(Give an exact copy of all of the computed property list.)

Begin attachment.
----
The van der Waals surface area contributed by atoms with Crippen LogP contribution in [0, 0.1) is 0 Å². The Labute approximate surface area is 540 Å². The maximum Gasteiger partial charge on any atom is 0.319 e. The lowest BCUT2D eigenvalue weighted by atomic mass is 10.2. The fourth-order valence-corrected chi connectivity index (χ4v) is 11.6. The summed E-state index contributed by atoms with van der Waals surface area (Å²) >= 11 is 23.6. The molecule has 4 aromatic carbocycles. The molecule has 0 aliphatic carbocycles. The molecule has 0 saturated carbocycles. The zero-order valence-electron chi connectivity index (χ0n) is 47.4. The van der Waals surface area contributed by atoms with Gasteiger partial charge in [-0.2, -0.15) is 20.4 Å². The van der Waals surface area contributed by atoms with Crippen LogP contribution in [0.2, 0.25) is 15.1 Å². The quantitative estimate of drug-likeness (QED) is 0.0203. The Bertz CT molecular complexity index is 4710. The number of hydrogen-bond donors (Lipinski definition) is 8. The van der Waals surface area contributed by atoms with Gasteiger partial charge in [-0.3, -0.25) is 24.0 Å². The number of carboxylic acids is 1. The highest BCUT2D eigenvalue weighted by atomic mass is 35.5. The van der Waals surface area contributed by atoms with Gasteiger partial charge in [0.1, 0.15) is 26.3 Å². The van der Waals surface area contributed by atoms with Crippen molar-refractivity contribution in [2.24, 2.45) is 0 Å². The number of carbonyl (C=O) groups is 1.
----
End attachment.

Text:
The van der Waals surface area contributed by atoms with Crippen LogP contribution in [0, 0.1) is 0 Å². The Labute approximate surface area is 540 Å². The maximum Gasteiger partial charge on any atom is 0.319 e. The lowest BCUT2D eigenvalue weighted by atomic mass is 10.2. The fourth-order valence-corrected chi connectivity index (χ4v) is 11.6. The summed E-state index contributed by atoms with van der Waals surface area (Å²) >= 11 is 23.6. The molecule has 4 aromatic carbocycles. The molecule has 0 aliphatic carbocycles. The molecule has 0 saturated carbocycles. The zero-order valence-electron chi connectivity index (χ0n) is 47.4. The van der Waals surface area contributed by atoms with Gasteiger partial charge in [-0.2, -0.15) is 20.4 Å². The van der Waals surface area contributed by atoms with Crippen LogP contribution in [0.2, 0.25) is 15.1 Å². The quantitative estimate of drug-likeness (QED) is 0.0203. The Bertz CT molecular complexity index is 4710. The number of hydrogen-bond donors (Lipinski definition) is 8. The van der Waals surface area contributed by atoms with Gasteiger partial charge in [-0.3, -0.25) is 24.0 Å². The number of carboxylic acids is 1. The highest BCUT2D eigenvalue weighted by atomic mass is 35.5. The van der Waals surface area contributed by atoms with Gasteiger partial charge in [0.1, 0.15) is 26.3 Å². The van der Waals surface area contributed by atoms with Crippen molar-refractivity contribution in [2.24, 2.45) is 0 Å². The number of carbonyl (C=O) groups is 1.